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S&WB hires contractor convicted of illegal dumping to demolish historic building

The HDLC denied the demolition permit on June 1, but admitted in a letter June 2 it has no actual power to stop it.

NEW ORLEANS — The Sewerage & Water Board has hired a contractor convicted of illegal dumping to demolish a historic building Uptown, and neighbors are upset that some historic preservation rules don’t seem to apply to the government agency.

The project is an important one, to replace the sewer lift pumps that have been in a bunker under Cohn Street since 1904 with modern pumps in a new, above-ground sewer lift station.

Darryl Cortello, who owns Luca Eats restaurant directly across from the underground pumps, said the bunker and its strange green access portal in the sidewalk has never been a problem.

“In fact, it’s a conversation piece. (Patrons) want to know what it is. We tell them it's a submarine practice facility,” Cortello joked.

He and another neighbor, architect John Schackai III, acknowledge the effort to modernize the sewer lift pumps is sorely needed, especially after the city’s sewer lift stations failed during Hurricane Ida.

“I mean, we want to have the poop pumps in the right place!” Schackai said.

“Infrastructure resiliency and reliability is one of our six focus areas over the coming five years,” Sewerage & Water Board spokeswoman Grace Birch said. “We need to replace and renew aged infrastructure using integrated approaches to give New Orleans the service it deserves. Sewage Pumping Station #1 is one of the oldest remaining facilities in our system.”

But the neighbors don't like how the agency is going about it by planning to demolish this 99-year-old building that sits at the corner of Cohn and Lowerline streets, known as the Corner Store.

The city bought the Corner Store on behalf of the Sewerage & Water Board in 2015 for almost $379,000. Now the Sewerage & Water Board wants to tear it down to use the lot as access to a new sewer lift station, which it hopes to build in the next lot down Lowerline Street.

The city posted a sign at the front door of the Corner Store, saying the demolition requires approval from the Historic District Landmarks Commission. But it turns out that isn’t true.

The HDLC denied the demolition permit on June 1, but admitted in a letter June 2 it has no actual power to stop it, noting that government bodies have the authority to demolish any property and the HDLC can only advise on whether to grant the permit.

Birch said the Sewerage & Water Board met with the Preservation Resource Center to understand the property’s value before deciding to demolish it.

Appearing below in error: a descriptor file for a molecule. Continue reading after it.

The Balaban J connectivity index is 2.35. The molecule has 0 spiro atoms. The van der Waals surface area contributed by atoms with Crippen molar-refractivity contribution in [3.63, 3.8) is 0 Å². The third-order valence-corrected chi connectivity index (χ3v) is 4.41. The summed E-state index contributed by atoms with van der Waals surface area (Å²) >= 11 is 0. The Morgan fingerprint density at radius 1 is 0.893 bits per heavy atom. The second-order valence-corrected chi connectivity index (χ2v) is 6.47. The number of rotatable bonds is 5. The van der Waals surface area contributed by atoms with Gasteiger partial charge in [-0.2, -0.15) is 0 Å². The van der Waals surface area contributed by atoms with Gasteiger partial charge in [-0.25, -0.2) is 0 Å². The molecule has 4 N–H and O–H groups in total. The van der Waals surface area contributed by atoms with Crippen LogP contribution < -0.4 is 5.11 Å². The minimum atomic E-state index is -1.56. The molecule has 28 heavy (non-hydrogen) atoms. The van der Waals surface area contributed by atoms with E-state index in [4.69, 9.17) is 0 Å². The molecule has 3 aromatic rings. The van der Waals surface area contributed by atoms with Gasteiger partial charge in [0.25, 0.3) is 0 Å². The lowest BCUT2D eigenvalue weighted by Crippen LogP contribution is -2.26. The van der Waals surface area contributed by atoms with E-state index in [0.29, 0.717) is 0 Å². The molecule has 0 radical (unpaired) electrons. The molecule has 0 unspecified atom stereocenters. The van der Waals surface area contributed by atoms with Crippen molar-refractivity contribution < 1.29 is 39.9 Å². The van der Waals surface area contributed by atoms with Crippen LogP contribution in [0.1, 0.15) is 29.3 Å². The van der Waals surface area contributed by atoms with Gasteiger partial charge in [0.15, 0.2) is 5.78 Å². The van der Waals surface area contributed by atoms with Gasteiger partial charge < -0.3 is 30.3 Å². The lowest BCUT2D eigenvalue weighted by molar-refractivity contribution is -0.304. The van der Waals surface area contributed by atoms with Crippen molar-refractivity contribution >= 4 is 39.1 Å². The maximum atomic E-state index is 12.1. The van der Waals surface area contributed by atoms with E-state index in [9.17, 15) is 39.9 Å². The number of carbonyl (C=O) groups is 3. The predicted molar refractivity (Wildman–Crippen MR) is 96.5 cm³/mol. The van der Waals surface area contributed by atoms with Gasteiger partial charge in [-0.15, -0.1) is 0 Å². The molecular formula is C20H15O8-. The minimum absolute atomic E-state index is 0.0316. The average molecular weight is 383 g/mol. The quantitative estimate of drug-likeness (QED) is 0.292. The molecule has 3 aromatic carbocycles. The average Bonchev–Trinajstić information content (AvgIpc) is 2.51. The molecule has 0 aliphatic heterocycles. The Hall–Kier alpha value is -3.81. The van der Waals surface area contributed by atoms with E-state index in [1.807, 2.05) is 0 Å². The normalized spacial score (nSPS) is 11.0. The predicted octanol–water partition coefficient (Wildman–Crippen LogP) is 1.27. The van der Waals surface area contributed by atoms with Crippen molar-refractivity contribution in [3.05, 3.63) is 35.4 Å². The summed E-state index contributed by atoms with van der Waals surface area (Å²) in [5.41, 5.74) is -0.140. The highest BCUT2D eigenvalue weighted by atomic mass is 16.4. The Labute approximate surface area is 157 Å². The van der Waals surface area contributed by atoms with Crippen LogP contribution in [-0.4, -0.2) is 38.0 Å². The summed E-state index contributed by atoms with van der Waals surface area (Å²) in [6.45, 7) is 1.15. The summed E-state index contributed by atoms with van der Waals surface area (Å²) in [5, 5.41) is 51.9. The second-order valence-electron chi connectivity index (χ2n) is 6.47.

“Extensive modifications over the years left this building with little historical value,” she said. “While the facade has retained what preservationists call ‘integrity,’ there is very little historic fabric within the former corner store portion of the building.”

Adding to the neighbors’ disappointment, the Sewerage & Water Board sent 20 emails seeking bids from at least 15 different demolition companies, and the only bidder for the demolition was Jamie's Disposal, a company that was caught illegally dumping on a field in New Orleans East in 2019.

Owner Jamie L. Jones was convicted last year and was sentenced to a year probation. He’s still serving that probation until June 22.

“So, you can imagine our concern as a restaurant across the street,” Cortello said. “How is that going to be monitored? You know, is the right thing going to be done if it has to happen?”

The Sewerage & Water Board promised at a community meeting this week that it would take extra steps to monitor Jamie's by stationing an inspector on site to make sure it disposes of the Corner Store debris properly.

The agency said there was no legal reason to deny Jamie’s Disposal’s bid for the $79,000 demolition contract.

Jones' wife and business partner, Ambra Jones White, said she understands the neighbors' concerns, but pledged the illegal dumping is in their company’s past, and they welcome any monitoring of their work.

“That case is over with,” she said. “We do everything on the up-and-up. We don’t illegally dump anything. The Sewerage & Water Board made the decision to hire us, that was their decision, and we are going to make sure everything is done the right way.”

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